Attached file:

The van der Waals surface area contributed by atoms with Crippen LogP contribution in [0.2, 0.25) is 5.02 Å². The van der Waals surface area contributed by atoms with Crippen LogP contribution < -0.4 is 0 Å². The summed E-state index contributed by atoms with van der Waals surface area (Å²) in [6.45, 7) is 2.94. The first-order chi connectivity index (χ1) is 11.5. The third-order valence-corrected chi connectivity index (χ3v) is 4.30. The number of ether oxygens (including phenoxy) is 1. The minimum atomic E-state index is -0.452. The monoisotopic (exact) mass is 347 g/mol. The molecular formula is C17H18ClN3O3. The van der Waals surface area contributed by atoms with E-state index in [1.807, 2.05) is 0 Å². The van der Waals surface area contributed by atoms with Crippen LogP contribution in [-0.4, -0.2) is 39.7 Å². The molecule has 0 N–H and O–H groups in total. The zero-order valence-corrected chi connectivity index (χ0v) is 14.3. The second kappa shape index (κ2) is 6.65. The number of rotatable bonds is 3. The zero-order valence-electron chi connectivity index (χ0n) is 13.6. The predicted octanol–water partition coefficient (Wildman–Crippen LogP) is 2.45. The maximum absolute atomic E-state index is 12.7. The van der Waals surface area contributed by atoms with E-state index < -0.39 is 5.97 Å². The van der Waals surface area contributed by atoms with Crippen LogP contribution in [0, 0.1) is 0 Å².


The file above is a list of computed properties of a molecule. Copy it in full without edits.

The van der Waals surface area contributed by atoms with Crippen LogP contribution in [0.2, 0.25) is 5.02 Å². The van der Waals surface area contributed by atoms with Crippen LogP contribution < -0.4 is 0 Å². The summed E-state index contributed by atoms with van der Waals surface area (Å²) in [6.45, 7) is 2.94. The first-order chi connectivity index (χ1) is 11.5. The third-order valence-corrected chi connectivity index (χ3v) is 4.30. The number of ether oxygens (including phenoxy) is 1. The minimum atomic E-state index is -0.452. The monoisotopic (exact) mass is 347 g/mol. The molecular formula is C17H18ClN3O3. The van der Waals surface area contributed by atoms with E-state index in [1.807, 2.05) is 0 Å². The van der Waals surface area contributed by atoms with Crippen LogP contribution in [-0.4, -0.2) is 39.7 Å². The molecule has 0 N–H and O–H groups in total. The zero-order valence-corrected chi connectivity index (χ0v) is 14.3. The second kappa shape index (κ2) is 6.65. The number of rotatable bonds is 3. The zero-order valence-electron chi connectivity index (χ0n) is 13.6. The predicted octanol–water partition coefficient (Wildman–Crippen LogP) is 2.45. The maximum absolute atomic E-state index is 12.7. The van der Waals surface area contributed by atoms with E-state index < -0.39 is 5.97 Å². The van der Waals surface area contributed by atoms with Crippen LogP contribution in [0, 0.1) is 0 Å².